Wednesday, December 07, 2005

Earthquakes and other unheard of events

There was an earthquake to hit eastern congo two days ago, though not much has been reported on it (check out this link for an article: A few people have died but there was remarkably not too much damage. Buildings in that area (Kalemie) are not structuraly sound but they are rarely above one story. More interesting perhaps is another tragedy that killed 20 or so people (I've heard different numbers) a couple of weeks ago. People often ride on the tops of train for transport, and dozens were swept off a train heading from Lubumbashi to Kindu by support beams on a bridge. Again, there was little reported on this, though the BBC had a mention.

Not to have a downer of a post, but on this theme of routineness by which people in third world countries face death and loss, I'd like to mention the saddest thing I've seen since my arrival in Africa 16 months ago. Incidentally, this incident was never reported in any press. I was in Niger, driving in between some very rural villages that had no roads connecting them. We got a little lost and ended up in a village not on our list to visit. There we asked a few men for directions. They gave them to us, but wanted to show us something. We got out of the car and walked towards a large whole in the ground where the earth have caved in on itself. It was about 8 meters in diameter. It used to be a well and it had collapsed five days before. Seven women, several with babies on their backs, had been gathering water when it caved in. They all perished. Some of these wells were dug more than 50 years ago and don't have proper support beams. Three men tried to retrieve the bodies and were killed when it collapsed farther. I imagine them with the ropes tide to their waists that were held by there brothers and friends, and how these same men had no choice but to flee as the ground gave way. In addition to the deaths they also lost their principal water source. But what surpised me was the way in which the event was recounted. The even tone of the voices of the men. I saw in their eyes that they wondered why this had happened to them in particular, but that they did not queston why such things happen. I saw acceptance. Death is very much a part of their lives. In America - in most any western country - such an event would have been front page news. But there we were the only outsiders to see what had happened, to hear their recount, and to have the scene imprinted on our minds. The men never asked us for help - not for a new well, not to help them retrieve the bodies, not to help the families of the deceased. They just wanted to tell the story.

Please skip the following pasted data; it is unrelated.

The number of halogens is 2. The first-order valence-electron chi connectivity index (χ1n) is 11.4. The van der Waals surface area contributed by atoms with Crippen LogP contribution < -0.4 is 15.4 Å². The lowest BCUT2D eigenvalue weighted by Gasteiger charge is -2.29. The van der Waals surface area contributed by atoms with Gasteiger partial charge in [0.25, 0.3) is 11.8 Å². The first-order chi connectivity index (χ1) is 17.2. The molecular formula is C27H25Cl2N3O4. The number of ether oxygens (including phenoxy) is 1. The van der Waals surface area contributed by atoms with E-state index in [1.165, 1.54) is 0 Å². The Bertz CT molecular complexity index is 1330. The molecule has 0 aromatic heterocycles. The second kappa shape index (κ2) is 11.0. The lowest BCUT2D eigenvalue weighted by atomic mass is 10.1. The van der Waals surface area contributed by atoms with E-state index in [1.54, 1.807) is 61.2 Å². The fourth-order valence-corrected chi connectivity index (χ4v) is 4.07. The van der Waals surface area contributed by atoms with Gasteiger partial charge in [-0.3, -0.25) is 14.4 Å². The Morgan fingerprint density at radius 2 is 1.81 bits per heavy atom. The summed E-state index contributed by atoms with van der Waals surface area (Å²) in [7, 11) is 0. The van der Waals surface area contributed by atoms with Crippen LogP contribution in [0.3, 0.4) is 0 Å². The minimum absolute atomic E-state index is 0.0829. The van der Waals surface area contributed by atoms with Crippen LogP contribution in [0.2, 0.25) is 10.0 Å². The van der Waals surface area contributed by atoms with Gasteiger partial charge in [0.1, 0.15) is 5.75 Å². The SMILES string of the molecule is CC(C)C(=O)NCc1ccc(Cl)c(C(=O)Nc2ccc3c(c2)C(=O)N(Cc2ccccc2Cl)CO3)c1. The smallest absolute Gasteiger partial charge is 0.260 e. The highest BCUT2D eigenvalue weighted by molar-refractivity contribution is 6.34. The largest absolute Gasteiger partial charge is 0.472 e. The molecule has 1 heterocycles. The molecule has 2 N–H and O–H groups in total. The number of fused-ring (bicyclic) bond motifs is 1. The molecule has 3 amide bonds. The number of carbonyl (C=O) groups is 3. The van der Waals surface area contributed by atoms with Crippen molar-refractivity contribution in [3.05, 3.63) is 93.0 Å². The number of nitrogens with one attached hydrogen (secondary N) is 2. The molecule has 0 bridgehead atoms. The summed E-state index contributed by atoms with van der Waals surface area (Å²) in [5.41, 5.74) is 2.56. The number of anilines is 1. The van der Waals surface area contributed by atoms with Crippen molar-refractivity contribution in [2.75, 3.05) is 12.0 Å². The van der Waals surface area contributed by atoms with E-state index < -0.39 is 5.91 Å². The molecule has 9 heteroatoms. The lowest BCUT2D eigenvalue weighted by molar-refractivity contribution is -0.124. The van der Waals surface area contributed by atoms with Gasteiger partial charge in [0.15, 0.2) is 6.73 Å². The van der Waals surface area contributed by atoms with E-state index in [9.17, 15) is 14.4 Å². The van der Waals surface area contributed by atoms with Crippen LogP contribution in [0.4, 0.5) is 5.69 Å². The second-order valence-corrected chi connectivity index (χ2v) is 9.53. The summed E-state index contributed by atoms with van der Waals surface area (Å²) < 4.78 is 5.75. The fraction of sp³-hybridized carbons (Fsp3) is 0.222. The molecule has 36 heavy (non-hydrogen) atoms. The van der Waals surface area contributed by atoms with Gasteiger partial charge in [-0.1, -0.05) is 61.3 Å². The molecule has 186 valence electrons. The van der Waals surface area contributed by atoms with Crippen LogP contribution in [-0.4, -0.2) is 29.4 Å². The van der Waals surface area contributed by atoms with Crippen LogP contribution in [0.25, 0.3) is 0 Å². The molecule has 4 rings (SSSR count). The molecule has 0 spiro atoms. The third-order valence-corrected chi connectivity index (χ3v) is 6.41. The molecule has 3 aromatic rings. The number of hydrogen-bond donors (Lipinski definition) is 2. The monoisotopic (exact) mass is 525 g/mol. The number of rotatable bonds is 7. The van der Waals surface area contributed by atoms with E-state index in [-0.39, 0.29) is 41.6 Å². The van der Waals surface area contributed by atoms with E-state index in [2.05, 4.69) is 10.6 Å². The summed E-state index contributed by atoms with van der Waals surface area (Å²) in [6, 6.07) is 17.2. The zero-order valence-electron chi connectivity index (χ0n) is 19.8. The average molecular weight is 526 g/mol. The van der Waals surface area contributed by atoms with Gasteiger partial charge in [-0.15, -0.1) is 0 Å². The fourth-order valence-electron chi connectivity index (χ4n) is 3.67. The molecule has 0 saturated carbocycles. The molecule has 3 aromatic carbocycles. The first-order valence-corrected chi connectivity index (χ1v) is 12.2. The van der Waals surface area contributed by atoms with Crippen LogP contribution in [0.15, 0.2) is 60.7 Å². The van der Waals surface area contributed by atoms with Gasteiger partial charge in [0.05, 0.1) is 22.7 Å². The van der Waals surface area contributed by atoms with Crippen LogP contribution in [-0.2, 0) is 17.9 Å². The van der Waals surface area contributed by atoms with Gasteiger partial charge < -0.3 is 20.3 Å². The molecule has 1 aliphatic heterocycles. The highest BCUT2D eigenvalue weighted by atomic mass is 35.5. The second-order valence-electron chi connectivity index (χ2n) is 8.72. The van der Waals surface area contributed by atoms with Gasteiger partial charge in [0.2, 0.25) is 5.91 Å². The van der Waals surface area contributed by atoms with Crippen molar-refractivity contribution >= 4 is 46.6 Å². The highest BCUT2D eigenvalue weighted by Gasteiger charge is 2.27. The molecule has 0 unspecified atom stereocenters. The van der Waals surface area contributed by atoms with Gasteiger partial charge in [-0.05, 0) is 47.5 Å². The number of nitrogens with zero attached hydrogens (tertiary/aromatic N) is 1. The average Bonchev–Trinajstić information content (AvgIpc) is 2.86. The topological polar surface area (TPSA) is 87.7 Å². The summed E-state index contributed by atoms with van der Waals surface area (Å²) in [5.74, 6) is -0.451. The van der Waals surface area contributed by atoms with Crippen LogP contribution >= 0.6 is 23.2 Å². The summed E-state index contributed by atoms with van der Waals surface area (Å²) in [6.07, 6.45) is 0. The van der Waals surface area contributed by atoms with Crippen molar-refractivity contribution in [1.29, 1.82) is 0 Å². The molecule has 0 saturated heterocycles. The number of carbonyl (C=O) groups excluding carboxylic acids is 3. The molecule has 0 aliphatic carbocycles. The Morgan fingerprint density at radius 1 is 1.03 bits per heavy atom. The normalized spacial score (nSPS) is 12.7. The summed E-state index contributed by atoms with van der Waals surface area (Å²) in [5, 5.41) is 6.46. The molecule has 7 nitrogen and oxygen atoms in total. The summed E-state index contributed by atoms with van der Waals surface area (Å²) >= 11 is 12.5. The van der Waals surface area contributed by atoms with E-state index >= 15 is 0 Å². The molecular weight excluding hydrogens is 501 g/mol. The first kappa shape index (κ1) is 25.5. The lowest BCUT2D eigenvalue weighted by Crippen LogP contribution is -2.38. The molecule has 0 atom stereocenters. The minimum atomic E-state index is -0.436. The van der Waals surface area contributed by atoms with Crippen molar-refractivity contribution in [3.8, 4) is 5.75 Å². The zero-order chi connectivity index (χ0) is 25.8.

Blogger Kingston Girl said...

The selectiveness of the media is something that always drives me mad - when hurricanes are mentioned on american or british news, the story is often that they are heading for Florida - not that hundreds of people were killed in Haiti in floods because their land is so deforested.

That, along with people's differing acceptance of death, just goes to show that the world puts different 'values' on different lives. Sad.

3:47 PM  
Anonymous Anonymous said...

I thought about you and Double-0h when I heard the earthquake news. Glad to hear that you're both fine and that loss/damage was minimal. Thanks for sharing the story from Niger --

5:49 PM  
Blogger Black River Eagle said...

I read something once a few years back in an HRW report about the situation following the wars in the D.R. Congo. There was this one account of an eyewitness describing the unspeakable violence and predatory behavior of the various militias operating in the eastern D.R.C. in 2000-2002.

I remember this one passage where a survivor of a slaughter swore that "nobody cares about us, that even God and the angels in Heaven have abondoned us, that nobody cares...". I couldn't sleep properly for months after reading just the beginning of that report, and somehow I knew that my life had changed forever from what I had begun to learn about the D.R.C. on that day. That survivor was wrong, some people give a damn.

I believe those men at the well in Niger somehow knew that you might take the story of their suffering for their loss of their women and children and neighbors to the world someday, that you travellers were their only chance. You did not let them down today Sahara Sarah.

Thank you for sharing this story and so many others with us and thanks for the wonderful photos. That goes double for the whole Krazy Krew of bloggers down in Kinshasa and Kindu as well. Have a safe and relaxing trip home to your family and friends for the holidays.

7:01 PM  
Blogger Congogirl said...

I actually posted about the train event and was thinking about you, in fact linked to your site on my post. This is an aspect that I didn't address, but is true, and particularly in light of dealing with the aftereffects of Hurricane Katrina in New Orleans, I think that you have hit the nail on the head as to why I could not stomach the media.

Also, you are probably in the air right now -- welcome back. Where will you be during your break?

8:10 AM  

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